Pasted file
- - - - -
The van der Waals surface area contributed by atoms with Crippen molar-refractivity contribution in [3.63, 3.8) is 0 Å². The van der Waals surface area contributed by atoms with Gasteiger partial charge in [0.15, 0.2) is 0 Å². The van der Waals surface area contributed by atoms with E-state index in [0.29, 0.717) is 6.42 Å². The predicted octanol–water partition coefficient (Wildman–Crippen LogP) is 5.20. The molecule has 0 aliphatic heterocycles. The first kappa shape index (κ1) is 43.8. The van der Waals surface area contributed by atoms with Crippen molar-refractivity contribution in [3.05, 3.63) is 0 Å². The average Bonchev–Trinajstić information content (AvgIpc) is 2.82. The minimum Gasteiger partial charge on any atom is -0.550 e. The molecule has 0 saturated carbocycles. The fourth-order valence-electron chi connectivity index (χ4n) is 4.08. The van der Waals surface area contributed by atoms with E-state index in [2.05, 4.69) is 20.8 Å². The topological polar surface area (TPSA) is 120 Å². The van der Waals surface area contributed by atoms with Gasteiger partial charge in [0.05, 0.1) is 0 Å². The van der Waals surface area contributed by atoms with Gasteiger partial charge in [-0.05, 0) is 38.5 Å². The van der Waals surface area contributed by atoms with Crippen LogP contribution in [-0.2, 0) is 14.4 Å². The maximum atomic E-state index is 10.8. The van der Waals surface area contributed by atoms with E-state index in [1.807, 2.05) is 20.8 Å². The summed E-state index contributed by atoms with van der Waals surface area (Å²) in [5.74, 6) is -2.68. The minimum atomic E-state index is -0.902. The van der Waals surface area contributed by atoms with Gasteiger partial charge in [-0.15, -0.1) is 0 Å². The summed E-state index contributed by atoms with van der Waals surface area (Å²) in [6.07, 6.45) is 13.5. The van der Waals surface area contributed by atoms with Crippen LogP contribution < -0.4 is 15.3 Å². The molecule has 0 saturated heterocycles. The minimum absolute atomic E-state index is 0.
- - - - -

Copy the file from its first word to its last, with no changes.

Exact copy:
The van der Waals surface area contributed by atoms with Crippen molar-refractivity contribution in [3.63, 3.8) is 0 Å². The van der Waals surface area contributed by atoms with Gasteiger partial charge in [0.15, 0.2) is 0 Å². The van der Waals surface area contributed by atoms with E-state index in [0.29, 0.717) is 6.42 Å². The predicted octanol–water partition coefficient (Wildman–Crippen LogP) is 5.20. The molecule has 0 aliphatic heterocycles. The first kappa shape index (κ1) is 43.8. The van der Waals surface area contributed by atoms with Crippen molar-refractivity contribution in [3.05, 3.63) is 0 Å². The average Bonchev–Trinajstić information content (AvgIpc) is 2.82. The minimum Gasteiger partial charge on any atom is -0.550 e. The molecule has 0 saturated carbocycles. The fourth-order valence-electron chi connectivity index (χ4n) is 4.08. The van der Waals surface area contributed by atoms with E-state index in [2.05, 4.69) is 20.8 Å². The topological polar surface area (TPSA) is 120 Å². The van der Waals surface area contributed by atoms with Gasteiger partial charge in [0.05, 0.1) is 0 Å². The van der Waals surface area contributed by atoms with Gasteiger partial charge in [-0.05, 0) is 38.5 Å². The van der Waals surface area contributed by atoms with Crippen LogP contribution in [-0.2, 0) is 14.4 Å². The maximum atomic E-state index is 10.8. The van der Waals surface area contributed by atoms with E-state index in [1.807, 2.05) is 20.8 Å². The summed E-state index contributed by atoms with van der Waals surface area (Å²) in [5.74, 6) is -2.68. The minimum atomic E-state index is -0.902. The van der Waals surface area contributed by atoms with Gasteiger partial charge in [-0.15, -0.1) is 0 Å². The summed E-state index contributed by atoms with van der Waals surface area (Å²) in [6.07, 6.45) is 13.5. The van der Waals surface area contributed by atoms with Crippen LogP contribution < -0.4 is 15.3 Å². The molecule has 0 saturated heterocycles. The minimum absolute atomic E-state index is 0.